The Norwegian Index is a further development of CBD first developed in Seattle and King county.1 The Index is a decision tool to secure an appropriate response to a medical emergency. It is based on clinical signs, symptoms, or events, not diagnosis, presented in 40 categories such as unconsciousness, fever, and chest pain, with subgroups of criteria for various responses. According to the Index, each call is classified either as: “acute”, with the highest priority; “urgent”, with a high, but lower priority; or “not urgent”, with the lowest priority. With “acute” calls, both ambulances and the GP on call should be alerted. In addition, the EP manned EMS is alerted if the EMDC operator believes there is a chance for an improved outcome based on the expertise of the EP, or on the time element for longer transports. “Not urgent” calls received through 113 are transferred to local dispatch centres (LDCs), established in most municipalities in Rogaland, and the situation is handled by GPs on call. The LDCs also have individual, local telephone numbers that the public should call if they feel, as described in all telephone directories, that “help can wait a little while”. If a call to the LDC, staffed by a nurse, is recognised as “acute”, it should be transferred to an EMDC.
The GPs are family physicians, being on call according to rotation, thereby participating in the EMS.
A 113 call is automatically routed to the EMDC nearest to the emergency. Calls for assistance by the EP manned EMS are routed to the EMDC in Stavanger. EMDC, LDC, ambulances, GPs on call, and the EP staffed ambulance communicate and co-operate through a closed radio system.
The emergency physician manned EMS
The EP manned EMS, carrying a board certified anaesthesiologist from Rogaland Central and University Hospital, Stavanger, carries out approximately 400 air and 600 ground missions per year. The average time interval from alert to start of the mission is 2 minutes.
Data in this study
We chose to study the calls attended to by the EP manned EMS, as these were likely to be the most severe cases, for which the type and timing of response were most likely to affect outcome. During an 18 month period, 1 March 1998 to 31 August 1999, we included all on scene EP manned EMS missions classified as acute primary missions, in the Stavanger and Haugesund EMDC areas. The EP gave a tentative diagnosis and severity score, using the NACA Severity of Injury or Illness Index7 (table 1). For further analyses, patients were dichotomised into two groups; NACA score 0–4 and 5–7 (patients with injuries/diseases with acute threat to life or worse) and the diagnoses into six groups; cardiac arrest, cardiac diseases, respiratory failure, trauma, deliberate self intoxication, and miscellaneous diseases, based on full hospital reports in addition to the reports from the flight physicians and dispatch centres.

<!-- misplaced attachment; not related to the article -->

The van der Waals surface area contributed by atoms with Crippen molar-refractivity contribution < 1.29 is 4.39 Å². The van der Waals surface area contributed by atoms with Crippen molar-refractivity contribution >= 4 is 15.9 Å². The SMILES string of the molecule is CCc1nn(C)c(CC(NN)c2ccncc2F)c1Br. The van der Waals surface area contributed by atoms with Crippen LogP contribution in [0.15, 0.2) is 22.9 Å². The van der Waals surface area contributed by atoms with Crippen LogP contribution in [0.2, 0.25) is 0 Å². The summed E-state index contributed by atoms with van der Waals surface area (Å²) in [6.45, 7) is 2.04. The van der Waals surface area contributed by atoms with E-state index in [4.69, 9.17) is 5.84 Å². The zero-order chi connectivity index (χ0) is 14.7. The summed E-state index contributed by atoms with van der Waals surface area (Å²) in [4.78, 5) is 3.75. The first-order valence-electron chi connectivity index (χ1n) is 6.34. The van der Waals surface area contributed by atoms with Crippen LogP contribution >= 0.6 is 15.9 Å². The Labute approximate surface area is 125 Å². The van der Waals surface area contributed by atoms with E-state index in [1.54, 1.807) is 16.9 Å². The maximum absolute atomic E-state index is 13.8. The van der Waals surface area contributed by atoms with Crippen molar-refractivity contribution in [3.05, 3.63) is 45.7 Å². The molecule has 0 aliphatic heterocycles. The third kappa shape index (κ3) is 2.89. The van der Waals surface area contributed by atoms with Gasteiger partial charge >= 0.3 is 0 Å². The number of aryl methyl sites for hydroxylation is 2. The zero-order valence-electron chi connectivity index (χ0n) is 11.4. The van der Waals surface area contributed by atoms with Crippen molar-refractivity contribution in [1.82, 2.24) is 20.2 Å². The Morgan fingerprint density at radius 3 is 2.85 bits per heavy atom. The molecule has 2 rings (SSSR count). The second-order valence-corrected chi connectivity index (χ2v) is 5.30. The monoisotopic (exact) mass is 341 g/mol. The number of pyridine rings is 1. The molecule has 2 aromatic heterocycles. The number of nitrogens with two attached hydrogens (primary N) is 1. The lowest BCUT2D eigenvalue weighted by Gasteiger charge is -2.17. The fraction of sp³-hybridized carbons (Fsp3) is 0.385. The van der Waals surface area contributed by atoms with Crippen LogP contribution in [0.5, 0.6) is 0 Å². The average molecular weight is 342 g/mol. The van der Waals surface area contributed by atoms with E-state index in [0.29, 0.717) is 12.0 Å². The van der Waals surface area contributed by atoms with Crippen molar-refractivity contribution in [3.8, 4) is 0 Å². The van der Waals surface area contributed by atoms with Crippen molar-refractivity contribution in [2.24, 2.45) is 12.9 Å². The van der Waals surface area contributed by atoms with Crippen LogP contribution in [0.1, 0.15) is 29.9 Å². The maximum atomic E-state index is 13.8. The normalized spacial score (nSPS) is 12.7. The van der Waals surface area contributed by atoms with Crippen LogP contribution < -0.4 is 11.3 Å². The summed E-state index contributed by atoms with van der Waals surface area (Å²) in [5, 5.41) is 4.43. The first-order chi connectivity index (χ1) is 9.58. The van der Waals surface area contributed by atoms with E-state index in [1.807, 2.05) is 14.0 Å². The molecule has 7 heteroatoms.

The patients were classified into four age groups; ⩽15 years, 16–54 years, 55–69 years, and ⩾70 years.
The population figures of the municipalities were retrieved from Statistics Norway.8 The 282 000 people covered by the EMDC in Stavanger were split into four geographical groups depending on the distance from the centres of the municipalities to the hospital in Stavanger, the base of the EP manned EMS. The 103 000 people covered by the EMDC in Haugesund, including about 10 000 from the neighbouring county Hordaland, constituted a separate geographical group. The routing of emergency calls to EMDCs or LDCs, the alerting of GPs on call by EMDCs, and the presence of GPs on scene, were analysed according to geographical, age, and diagnostic groups.
Data were collected and entered into a database constructed with FileMakerPro (version 4.1; FileMaker Inc., CA, USA) and analysed by SPSS (version 10.0; SPSS Inc., IL, USA). The Norwegian Social Data Services and the regional committee for medical research ethics approved the study.
The risk ratios for a medical emergency situation, being alerted through 113 or through the phone of the LDC, for the GP on call being contacted by the EMDC or not, and whether an alerted GP was on scene or not, were tested in Cox regression models adjusted for geographical group, sex, age, NACA score, and diagnostic groups. In addition, analysing for factors associated with the GP being on scene or not, was stratified for whether the GP was contacted or not. Any differences between NACA subgroups were tested by χ2 tests. Less than 1% probability of error was considered significant.